Teenagers and Publishing Deals

Via Outlook India

If you still think Potato Chips is comfort food for overweight teens, it’s obviously been a while since you legged it to a bookstore. Because there, sitting neatly on a shelf, you will find it—the latest addition to a rising pile of books penned by teenagers and snapped up by publishers to fill the gap between Enid Blyton and Sidney Sheldon.

But before you bookmark it as kiddie fiction, Anshuman Mohan, the articulate 15-year-old writer of Potato Chips (completed when he was 13, and published by HarperCollins this year), will have you know that he, for one, “would rather not publish my book than have it stacked in the kids’ section alone. I see it this way: my book is written by a kid to an adult”. His ambition is shared by most young storytellers, including Shival Gupta, who has felt published-author goosebumps twice over with Discovery of the Swordcase, a fantasy novel, and “romantic comedy” Where Edges Meet, out in 2009. “I don’t want to connect only with teenagers,” asserts the 12th-grader, whose tryst with novel-writing has been cut short by IIT-JEE preparations in Kota.

As more teen writers script success stories, some of India’s best-loved children’s authors feel it could open a new chapter for the genre. Says Ruskin Bond, who indulgently reads poems, novellas and everything in between brought to him by his little fans: “In the last five years, there has been a sudden upsurge in children who want to write. Earlier, it was just the school magazine, and a handful of students would take up writing later. Now, everyone wants to be published! Maybe there is a certain glamour about it now, with writers gaining prominence in the visual media.” Adds children’s author Subhadra Sengupta, also one of the organisers of children’s litfest Bookaroo that took off in 2008, “Nowadays, children’s books are selling very well and publishers have woken up to this huge untapped market. Ten years ago, most publishing houses didn’t even have a children’s editor. The scenario’s different now.”

While the publishing industry hasn’t quite turned over a new leaf yet, all of this may be incentive enough for children to type out that formidable first sentence. But where does the gumption to actually send drafts to potential publishers, instead of tucking them away into some chaotic desk drawer, come from? Pradipta Sarkar of HarperCollins, who worked with two teen writers (Anshuman and Trisha Ray) for the house’s Young Adult range, offers: “Youngsters these days are surer of themselves, tech-savvy, net-savvy, world-savvy. They also have diverse and exciting lives, and much more to say than, say, a teen 15 years ago.”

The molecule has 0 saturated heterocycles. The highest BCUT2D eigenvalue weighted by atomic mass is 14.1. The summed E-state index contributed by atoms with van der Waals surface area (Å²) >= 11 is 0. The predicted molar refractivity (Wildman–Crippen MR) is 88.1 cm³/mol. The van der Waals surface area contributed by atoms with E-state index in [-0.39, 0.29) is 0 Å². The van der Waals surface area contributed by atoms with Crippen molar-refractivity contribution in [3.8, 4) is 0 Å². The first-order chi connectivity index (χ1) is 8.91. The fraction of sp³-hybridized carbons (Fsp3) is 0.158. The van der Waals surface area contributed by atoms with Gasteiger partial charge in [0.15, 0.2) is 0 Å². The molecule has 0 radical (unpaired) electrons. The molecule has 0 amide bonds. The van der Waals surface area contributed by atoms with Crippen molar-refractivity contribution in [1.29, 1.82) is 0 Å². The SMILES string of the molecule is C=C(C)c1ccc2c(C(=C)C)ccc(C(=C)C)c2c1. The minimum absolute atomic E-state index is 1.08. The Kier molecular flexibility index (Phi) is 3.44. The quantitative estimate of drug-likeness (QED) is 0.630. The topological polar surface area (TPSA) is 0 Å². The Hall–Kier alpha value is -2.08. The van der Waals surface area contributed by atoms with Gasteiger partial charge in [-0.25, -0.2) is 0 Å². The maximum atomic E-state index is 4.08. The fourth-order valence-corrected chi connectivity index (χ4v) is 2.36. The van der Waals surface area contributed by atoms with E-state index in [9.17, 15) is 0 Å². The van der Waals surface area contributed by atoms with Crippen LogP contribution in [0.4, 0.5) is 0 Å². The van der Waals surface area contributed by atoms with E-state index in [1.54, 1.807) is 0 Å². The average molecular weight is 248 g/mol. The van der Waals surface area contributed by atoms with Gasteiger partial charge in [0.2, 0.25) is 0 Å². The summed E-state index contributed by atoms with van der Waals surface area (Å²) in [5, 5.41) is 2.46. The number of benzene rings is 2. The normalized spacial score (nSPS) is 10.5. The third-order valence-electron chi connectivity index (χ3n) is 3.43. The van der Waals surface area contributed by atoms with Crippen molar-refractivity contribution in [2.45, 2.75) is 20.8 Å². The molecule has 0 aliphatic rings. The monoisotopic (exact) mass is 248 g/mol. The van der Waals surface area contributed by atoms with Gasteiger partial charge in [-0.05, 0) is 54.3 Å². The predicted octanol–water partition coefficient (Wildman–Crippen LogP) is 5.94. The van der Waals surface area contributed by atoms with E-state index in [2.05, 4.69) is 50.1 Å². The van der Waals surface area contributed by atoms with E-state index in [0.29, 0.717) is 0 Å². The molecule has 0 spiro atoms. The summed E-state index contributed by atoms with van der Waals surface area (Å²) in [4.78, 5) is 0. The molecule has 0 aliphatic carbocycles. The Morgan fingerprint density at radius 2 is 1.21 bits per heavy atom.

Sudeshna Shome Ghosh, editorial director, Puffin, adds parental encouragement to the mix.

What the newbies on the block readily acknowledge is that changes suggested by editors work well, and no, there isn’t any bullying. But if they expect their baby fat to see them through loose writing, they have another think coming. Himanjali Sankar, editor of Scholastic India that brings out an annual compendium of pieces by budding authors called For Kids By Kids, states, “The same stringent standards of quality, style and language that we expect from adult authors are expected from younger ones.” By the same logic, as Dibakar Ghosh, senior commissioning editor, Penguin Books India, reveals, the royalty arrangement with Rohini “is on par with other first-time authors”. Trisha Ray, who keyed in 85,000 words for her “kickass action thriller” The Girls Behind the Gunfire, too is happy with her “incredibly generous advance”.

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